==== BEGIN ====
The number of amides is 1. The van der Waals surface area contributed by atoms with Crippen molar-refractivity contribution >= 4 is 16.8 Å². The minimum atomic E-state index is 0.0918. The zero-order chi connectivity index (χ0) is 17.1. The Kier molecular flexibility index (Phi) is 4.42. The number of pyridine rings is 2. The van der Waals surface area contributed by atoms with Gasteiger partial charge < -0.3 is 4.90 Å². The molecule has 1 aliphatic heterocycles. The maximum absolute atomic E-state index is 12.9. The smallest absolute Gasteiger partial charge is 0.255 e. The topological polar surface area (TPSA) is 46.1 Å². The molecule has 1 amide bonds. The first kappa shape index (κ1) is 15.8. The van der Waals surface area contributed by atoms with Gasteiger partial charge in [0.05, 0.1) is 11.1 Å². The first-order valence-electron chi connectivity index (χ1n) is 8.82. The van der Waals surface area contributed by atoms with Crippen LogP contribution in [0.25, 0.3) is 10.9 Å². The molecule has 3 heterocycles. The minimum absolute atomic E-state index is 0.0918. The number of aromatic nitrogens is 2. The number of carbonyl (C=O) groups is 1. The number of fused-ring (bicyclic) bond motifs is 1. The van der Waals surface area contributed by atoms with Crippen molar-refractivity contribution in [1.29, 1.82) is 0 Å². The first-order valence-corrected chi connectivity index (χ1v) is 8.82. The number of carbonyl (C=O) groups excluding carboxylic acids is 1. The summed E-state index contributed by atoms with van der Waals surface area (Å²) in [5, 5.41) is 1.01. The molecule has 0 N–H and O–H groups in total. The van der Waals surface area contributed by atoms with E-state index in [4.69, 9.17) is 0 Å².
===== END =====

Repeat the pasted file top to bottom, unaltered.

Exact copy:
The number of amides is 1. The van der Waals surface area contributed by atoms with Crippen molar-refractivity contribution >= 4 is 16.8 Å². The minimum atomic E-state index is 0.0918. The zero-order chi connectivity index (χ0) is 17.1. The Kier molecular flexibility index (Phi) is 4.42. The number of pyridine rings is 2. The van der Waals surface area contributed by atoms with Gasteiger partial charge < -0.3 is 4.90 Å². The molecule has 1 aliphatic heterocycles. The maximum absolute atomic E-state index is 12.9. The smallest absolute Gasteiger partial charge is 0.255 e. The topological polar surface area (TPSA) is 46.1 Å². The molecule has 1 amide bonds. The first kappa shape index (κ1) is 15.8. The van der Waals surface area contributed by atoms with Gasteiger partial charge in [0.05, 0.1) is 11.1 Å². The first-order valence-electron chi connectivity index (χ1n) is 8.82. The van der Waals surface area contributed by atoms with Crippen LogP contribution in [0.25, 0.3) is 10.9 Å². The molecule has 3 heterocycles. The minimum absolute atomic E-state index is 0.0918. The number of aromatic nitrogens is 2. The number of carbonyl (C=O) groups is 1. The number of fused-ring (bicyclic) bond motifs is 1. The van der Waals surface area contributed by atoms with Crippen molar-refractivity contribution in [1.29, 1.82) is 0 Å². The first-order valence-corrected chi connectivity index (χ1v) is 8.82. The number of carbonyl (C=O) groups excluding carboxylic acids is 1. The summed E-state index contributed by atoms with van der Waals surface area (Å²) in [5, 5.41) is 1.01. The molecule has 0 N–H and O–H groups in total. The van der Waals surface area contributed by atoms with E-state index in [4.69, 9.17) is 0 Å².